Advent

Advent
Advent2007candlelight.JPG
Lighting the candles of an Advent wreath in a church service
Observed byChristians
TypeChristian, cultural
SignificancePreparation for the commemoration of the birth of Jesus
ObservancesChurch services, completing an Advent calendar and Advent wreath,[1] praying through a daily devotional,[1] erecting a Chrismon tree,[1] hanging of the greens,[1] lighting a Christingle,[2] gift giving, family and other social gatherings
BeginsFourth or (in the Ambrosian and Mozarabic Rites) sixth Sunday before Christmas
2020 date29 November
2021 date28 November
2022 date27 November
2023 date3 December
FrequencyAnnual
Related toChristmastide, Christmas Eve, Annunciation, Epiphany, Epiphanytide, Baptism of the Lord, Nativity Fast, Nativity of Jesus

Advent is a season of the liturgical year observed in most Christian denominations as a time of expectant waiting and preparation for both the celebration of the Nativity of Christ at Christmas and the return of Christ at the Second Coming. Advent is the beginning of the liturgical year in Western Christianity, and is part of the wider Christmas and holiday season.

The term "Advent" is also used in Eastern Orthodoxy for the 40-day Nativity Fast, which has practices different from those in the West.[3]

The name was adopted from Latin adventus "coming; arrival", translating Greek parousia. In the New Testament, this is the term used for the Second Coming of Christ. Thus, the season of Advent in the Christian calendar anticipates the "coming of Christ" from three different perspectives: the physical nativity in Bethlehem, the reception of Christ in the heart of the believer, and the eschatological Second Coming.[4]

Practices associated with Advent include keeping an Advent calendar, lighting an Advent wreath, praying an Advent daily devotional,[1] erecting a Christmas tree or a Chrismon tree,[1] lighting a Christingle,[2] as well as other ways of preparing for Christmas, such as setting up Christmas decorations,[5][6][7] a custom that is sometimes done liturgically through a hanging of the greens ceremony.[1][8] The equivalent of Advent in Eastern Christianity is called the Nativity Fast, but it differs in length and observances, and does not begin the liturgical church year as it does in the West. The Eastern Nativity Fast does not use the equivalent parousia in its preparatory services.[9]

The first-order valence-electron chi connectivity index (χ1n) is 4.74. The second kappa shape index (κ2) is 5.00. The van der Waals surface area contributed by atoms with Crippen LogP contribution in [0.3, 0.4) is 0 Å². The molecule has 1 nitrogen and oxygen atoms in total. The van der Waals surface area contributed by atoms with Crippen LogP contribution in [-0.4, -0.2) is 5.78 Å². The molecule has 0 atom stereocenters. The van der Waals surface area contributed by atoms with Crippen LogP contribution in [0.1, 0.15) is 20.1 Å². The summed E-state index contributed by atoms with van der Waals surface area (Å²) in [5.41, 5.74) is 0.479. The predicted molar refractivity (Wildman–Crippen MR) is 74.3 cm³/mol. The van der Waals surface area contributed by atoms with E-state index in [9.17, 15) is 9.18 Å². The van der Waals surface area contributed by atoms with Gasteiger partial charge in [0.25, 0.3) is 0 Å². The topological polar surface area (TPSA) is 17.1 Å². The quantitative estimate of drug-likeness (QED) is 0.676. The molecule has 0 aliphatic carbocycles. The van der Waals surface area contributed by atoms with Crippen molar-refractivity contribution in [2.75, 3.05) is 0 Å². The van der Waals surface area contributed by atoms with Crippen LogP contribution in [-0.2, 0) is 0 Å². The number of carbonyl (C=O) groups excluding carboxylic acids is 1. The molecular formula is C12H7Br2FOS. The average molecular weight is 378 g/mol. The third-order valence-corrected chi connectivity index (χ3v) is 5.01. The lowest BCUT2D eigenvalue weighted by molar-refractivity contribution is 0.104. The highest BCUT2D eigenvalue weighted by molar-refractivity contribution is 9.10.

1. ^ a b c d e f g Kennedy, Rodney Wallace; Hatch, Derek C (27 August 2013). Baptists at Work in Worship. Wipf and Stock Publishers. p. 147. ISBN 978-1-62189-843-6. There are a variety or worship practices that enable a congregation to celebrate Advent: lighting an advent wreath, a hanging of the greens service, a Chrismon tree, and an Advent devotional booklet.
  2. ^ a b Geddes, Gordon; Griffiths, Jane (2001). Christianity. Heinemann. p. 99. ISBN 978-0-435-30695-3. Many churches hold Christingle services during Advent. Children are given a Christingle.adaa
  3. ^ perspective., Articles on moral / morality from Orthodox Christian. "Fr. Patrick Henry Reardon -- The Origins of Advent". orthodoxytoday.org. Retrieved 15 November 2017.
  4. ^ "since the time of Bernard of Clairvaux (d.1153), Christians have spoken of the three comings of Christ: in the flesh in Bethlehem, in our hearts daily, and in glory at the end of time" Pfatteicher, Philip H. (23 September 2013). Journey into the Heart of God: Living the Liturgical Year. Oxford University Press. ISBN 9780199997145 – via Google Books.
  5. ^ The Lutheran Witness. 80. Concordia Publishing House. 1961.
  6. ^ Michelin (10 October 2012). Germany Green Guide Michelin 2012–2013. Michelin. p. 73. ISBN 9782067182110. Advent – The four weeks before Christmas are celebrated by counting down the days with an advent calendar, hanging up Christmas decorations and lightning an additional candle every Sunday on the four-candle advent wreath.
  7. ^ Normark, Helena (1997). Modern Christmas. Graphic Garden. Christmas in Sweden starts with Advent, which is the await for the arrival of Jesus. The symbol for it is the Advent candlestick with four candles in it, and we light one more candle for each of the four Sundays before Christmas. Most people start putting up the Christmas decorations on the first of Advent.
  8. ^ Rice, Howard L.; Huffstutler, James C. (1 January 2001). Reformed Worship. Westminster John Knox Press. p. 197. ISBN 978-0-664-50147-1. Another popular activity is the "Hanging of the Greens," a service in which the sanctuary is decorated for Christmas.
  9. ^ "Four Reasons It's Not 'Advent.'". Kevin (Basil) Fritts. Retrieved 29 September 2014.